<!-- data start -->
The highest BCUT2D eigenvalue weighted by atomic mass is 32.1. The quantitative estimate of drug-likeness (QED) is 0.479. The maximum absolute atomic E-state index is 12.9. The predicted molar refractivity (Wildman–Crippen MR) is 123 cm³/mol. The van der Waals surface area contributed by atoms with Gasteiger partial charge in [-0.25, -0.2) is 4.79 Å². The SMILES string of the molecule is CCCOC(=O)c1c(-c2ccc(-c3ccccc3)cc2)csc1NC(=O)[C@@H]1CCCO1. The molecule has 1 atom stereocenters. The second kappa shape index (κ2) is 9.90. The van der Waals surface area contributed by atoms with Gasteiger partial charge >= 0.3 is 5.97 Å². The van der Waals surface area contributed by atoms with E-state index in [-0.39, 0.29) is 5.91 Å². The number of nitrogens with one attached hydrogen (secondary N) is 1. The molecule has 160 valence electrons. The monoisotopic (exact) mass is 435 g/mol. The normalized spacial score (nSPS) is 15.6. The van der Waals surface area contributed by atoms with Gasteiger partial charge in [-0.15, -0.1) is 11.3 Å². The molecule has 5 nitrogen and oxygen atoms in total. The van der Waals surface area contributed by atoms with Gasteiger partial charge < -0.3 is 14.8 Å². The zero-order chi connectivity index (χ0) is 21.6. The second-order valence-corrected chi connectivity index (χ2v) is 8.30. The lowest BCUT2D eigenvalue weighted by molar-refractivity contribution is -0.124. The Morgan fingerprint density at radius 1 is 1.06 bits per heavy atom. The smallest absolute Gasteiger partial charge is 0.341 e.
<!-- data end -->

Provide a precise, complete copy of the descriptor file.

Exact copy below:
The highest BCUT2D eigenvalue weighted by atomic mass is 32.1. The quantitative estimate of drug-likeness (QED) is 0.479. The maximum absolute atomic E-state index is 12.9. The predicted molar refractivity (Wildman–Crippen MR) is 123 cm³/mol. The van der Waals surface area contributed by atoms with Gasteiger partial charge in [-0.25, -0.2) is 4.79 Å². The SMILES string of the molecule is CCCOC(=O)c1c(-c2ccc(-c3ccccc3)cc2)csc1NC(=O)[C@@H]1CCCO1. The molecule has 1 atom stereocenters. The second kappa shape index (κ2) is 9.90. The van der Waals surface area contributed by atoms with Gasteiger partial charge >= 0.3 is 5.97 Å². The van der Waals surface area contributed by atoms with E-state index in [-0.39, 0.29) is 5.91 Å². The number of nitrogens with one attached hydrogen (secondary N) is 1. The molecule has 160 valence electrons. The monoisotopic (exact) mass is 435 g/mol. The normalized spacial score (nSPS) is 15.6. The van der Waals surface area contributed by atoms with Gasteiger partial charge in [-0.15, -0.1) is 11.3 Å². The molecule has 5 nitrogen and oxygen atoms in total. The van der Waals surface area contributed by atoms with Gasteiger partial charge < -0.3 is 14.8 Å². The zero-order chi connectivity index (χ0) is 21.6. The second-order valence-corrected chi connectivity index (χ2v) is 8.30. The lowest BCUT2D eigenvalue weighted by molar-refractivity contribution is -0.124. The Morgan fingerprint density at radius 1 is 1.06 bits per heavy atom. The smallest absolute Gasteiger partial charge is 0.341 e.